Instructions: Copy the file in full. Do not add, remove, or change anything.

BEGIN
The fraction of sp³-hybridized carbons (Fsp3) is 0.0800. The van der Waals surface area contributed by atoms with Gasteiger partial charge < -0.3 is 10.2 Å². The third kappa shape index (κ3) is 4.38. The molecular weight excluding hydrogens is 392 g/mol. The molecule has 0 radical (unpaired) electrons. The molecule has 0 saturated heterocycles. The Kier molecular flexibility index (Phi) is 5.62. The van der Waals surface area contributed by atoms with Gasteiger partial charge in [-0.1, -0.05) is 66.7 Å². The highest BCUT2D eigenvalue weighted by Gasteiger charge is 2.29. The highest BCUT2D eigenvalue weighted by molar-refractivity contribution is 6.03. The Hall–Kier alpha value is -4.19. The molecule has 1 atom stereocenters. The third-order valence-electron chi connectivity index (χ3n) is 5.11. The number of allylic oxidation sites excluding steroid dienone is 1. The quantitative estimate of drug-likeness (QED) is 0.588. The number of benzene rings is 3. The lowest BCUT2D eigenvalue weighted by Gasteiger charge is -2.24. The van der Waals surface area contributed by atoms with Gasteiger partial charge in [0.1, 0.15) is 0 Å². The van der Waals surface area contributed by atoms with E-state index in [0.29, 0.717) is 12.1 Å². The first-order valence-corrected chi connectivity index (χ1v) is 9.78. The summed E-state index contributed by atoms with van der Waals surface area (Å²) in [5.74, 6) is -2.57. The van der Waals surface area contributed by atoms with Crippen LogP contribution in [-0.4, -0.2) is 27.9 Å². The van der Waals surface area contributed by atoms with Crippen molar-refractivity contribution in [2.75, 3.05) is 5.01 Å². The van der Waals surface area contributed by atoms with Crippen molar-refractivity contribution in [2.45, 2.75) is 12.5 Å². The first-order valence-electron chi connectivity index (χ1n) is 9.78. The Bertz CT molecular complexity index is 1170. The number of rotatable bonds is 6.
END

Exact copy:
The fraction of sp³-hybridized carbons (Fsp3) is 0.0800. The van der Waals surface area contributed by atoms with Gasteiger partial charge < -0.3 is 10.2 Å². The third kappa shape index (κ3) is 4.38. The molecular weight excluding hydrogens is 392 g/mol. The molecule has 0 radical (unpaired) electrons. The molecule has 0 saturated heterocycles. The Kier molecular flexibility index (Phi) is 5.62. The van der Waals surface area contributed by atoms with Gasteiger partial charge in [-0.1, -0.05) is 66.7 Å². The highest BCUT2D eigenvalue weighted by Gasteiger charge is 2.29. The highest BCUT2D eigenvalue weighted by molar-refractivity contribution is 6.03. The Hall–Kier alpha value is -4.19. The molecule has 1 atom stereocenters. The third-order valence-electron chi connectivity index (χ3n) is 5.11. The number of allylic oxidation sites excluding steroid dienone is 1. The quantitative estimate of drug-likeness (QED) is 0.588. The number of benzene rings is 3. The lowest BCUT2D eigenvalue weighted by Gasteiger charge is -2.24. The van der Waals surface area contributed by atoms with Gasteiger partial charge in [0.1, 0.15) is 0 Å². The van der Waals surface area contributed by atoms with E-state index in [0.29, 0.717) is 12.1 Å². The first-order valence-corrected chi connectivity index (χ1v) is 9.78. The summed E-state index contributed by atoms with van der Waals surface area (Å²) in [5.74, 6) is -2.57. The van der Waals surface area contributed by atoms with Crippen LogP contribution in [-0.4, -0.2) is 27.9 Å². The van der Waals surface area contributed by atoms with Crippen molar-refractivity contribution in [2.75, 3.05) is 5.01 Å². The van der Waals surface area contributed by atoms with Crippen molar-refractivity contribution in [2.45, 2.75) is 12.5 Å². The first-order valence-electron chi connectivity index (χ1n) is 9.78. The Bertz CT molecular complexity index is 1170. The number of rotatable bonds is 6.